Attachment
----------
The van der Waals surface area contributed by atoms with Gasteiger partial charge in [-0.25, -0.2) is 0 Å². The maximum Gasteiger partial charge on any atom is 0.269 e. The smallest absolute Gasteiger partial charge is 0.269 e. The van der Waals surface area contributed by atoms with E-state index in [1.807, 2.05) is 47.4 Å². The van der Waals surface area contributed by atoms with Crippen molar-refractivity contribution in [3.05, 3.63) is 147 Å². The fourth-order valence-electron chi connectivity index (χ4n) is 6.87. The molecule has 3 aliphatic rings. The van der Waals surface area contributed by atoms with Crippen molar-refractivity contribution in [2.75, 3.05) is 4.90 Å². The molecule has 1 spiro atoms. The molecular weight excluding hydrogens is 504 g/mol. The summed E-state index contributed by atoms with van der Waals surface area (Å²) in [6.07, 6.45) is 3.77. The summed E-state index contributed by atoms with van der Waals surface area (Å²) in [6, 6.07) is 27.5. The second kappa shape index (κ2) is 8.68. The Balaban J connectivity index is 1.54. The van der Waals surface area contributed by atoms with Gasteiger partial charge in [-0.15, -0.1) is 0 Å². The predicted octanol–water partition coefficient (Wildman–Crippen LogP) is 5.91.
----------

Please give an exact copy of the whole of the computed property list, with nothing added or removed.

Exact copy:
The van der Waals surface area contributed by atoms with Gasteiger partial charge in [-0.25, -0.2) is 0 Å². The maximum Gasteiger partial charge on any atom is 0.269 e. The smallest absolute Gasteiger partial charge is 0.269 e. The van der Waals surface area contributed by atoms with E-state index in [1.807, 2.05) is 47.4 Å². The van der Waals surface area contributed by atoms with Crippen molar-refractivity contribution in [3.05, 3.63) is 147 Å². The fourth-order valence-electron chi connectivity index (χ4n) is 6.87. The molecule has 3 aliphatic rings. The van der Waals surface area contributed by atoms with Crippen molar-refractivity contribution in [2.75, 3.05) is 4.90 Å². The molecule has 1 spiro atoms. The molecular weight excluding hydrogens is 504 g/mol. The summed E-state index contributed by atoms with van der Waals surface area (Å²) in [6.07, 6.45) is 3.77. The summed E-state index contributed by atoms with van der Waals surface area (Å²) in [6, 6.07) is 27.5. The second kappa shape index (κ2) is 8.68. The Balaban J connectivity index is 1.54. The van der Waals surface area contributed by atoms with Gasteiger partial charge in [-0.15, -0.1) is 0 Å². The predicted octanol–water partition coefficient (Wildman–Crippen LogP) is 5.91.